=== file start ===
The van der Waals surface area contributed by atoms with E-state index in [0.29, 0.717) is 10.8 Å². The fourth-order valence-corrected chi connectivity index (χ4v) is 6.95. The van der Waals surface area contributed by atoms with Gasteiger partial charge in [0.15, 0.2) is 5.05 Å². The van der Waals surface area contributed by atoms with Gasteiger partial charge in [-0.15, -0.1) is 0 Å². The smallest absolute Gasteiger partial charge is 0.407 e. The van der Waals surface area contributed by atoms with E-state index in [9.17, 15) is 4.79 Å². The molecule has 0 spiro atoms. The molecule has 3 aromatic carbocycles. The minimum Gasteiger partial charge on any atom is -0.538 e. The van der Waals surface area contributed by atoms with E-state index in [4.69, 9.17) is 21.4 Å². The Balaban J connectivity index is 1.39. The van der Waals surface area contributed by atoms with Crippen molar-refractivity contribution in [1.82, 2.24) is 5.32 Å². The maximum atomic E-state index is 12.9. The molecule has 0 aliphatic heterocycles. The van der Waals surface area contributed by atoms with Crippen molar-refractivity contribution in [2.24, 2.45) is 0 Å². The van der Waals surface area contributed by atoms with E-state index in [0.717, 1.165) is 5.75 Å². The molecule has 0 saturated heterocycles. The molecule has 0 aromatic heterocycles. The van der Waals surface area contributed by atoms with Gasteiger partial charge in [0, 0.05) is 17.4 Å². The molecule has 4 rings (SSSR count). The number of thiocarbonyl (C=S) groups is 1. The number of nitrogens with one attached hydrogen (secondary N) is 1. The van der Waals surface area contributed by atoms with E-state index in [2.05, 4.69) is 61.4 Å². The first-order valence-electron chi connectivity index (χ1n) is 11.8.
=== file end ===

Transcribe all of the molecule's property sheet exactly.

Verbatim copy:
The van der Waals surface area contributed by atoms with E-state index in [0.29, 0.717) is 10.8 Å². The fourth-order valence-corrected chi connectivity index (χ4v) is 6.95. The van der Waals surface area contributed by atoms with Gasteiger partial charge in [0.15, 0.2) is 5.05 Å². The van der Waals surface area contributed by atoms with Gasteiger partial charge in [-0.15, -0.1) is 0 Å². The smallest absolute Gasteiger partial charge is 0.407 e. The van der Waals surface area contributed by atoms with E-state index in [9.17, 15) is 4.79 Å². The molecule has 0 spiro atoms. The molecule has 3 aromatic carbocycles. The minimum Gasteiger partial charge on any atom is -0.538 e. The van der Waals surface area contributed by atoms with E-state index in [4.69, 9.17) is 21.4 Å². The Balaban J connectivity index is 1.39. The van der Waals surface area contributed by atoms with Crippen molar-refractivity contribution in [1.82, 2.24) is 5.32 Å². The maximum atomic E-state index is 12.9. The molecule has 0 aliphatic heterocycles. The van der Waals surface area contributed by atoms with Crippen molar-refractivity contribution in [2.24, 2.45) is 0 Å². The van der Waals surface area contributed by atoms with E-state index in [0.717, 1.165) is 5.75 Å². The molecule has 0 saturated heterocycles. The molecule has 0 aromatic heterocycles. The van der Waals surface area contributed by atoms with Gasteiger partial charge in [0, 0.05) is 17.4 Å². The molecule has 4 rings (SSSR count). The number of thiocarbonyl (C=S) groups is 1. The number of nitrogens with one attached hydrogen (secondary N) is 1. The van der Waals surface area contributed by atoms with E-state index in [2.05, 4.69) is 61.4 Å². The first-order valence-electron chi connectivity index (χ1n) is 11.8.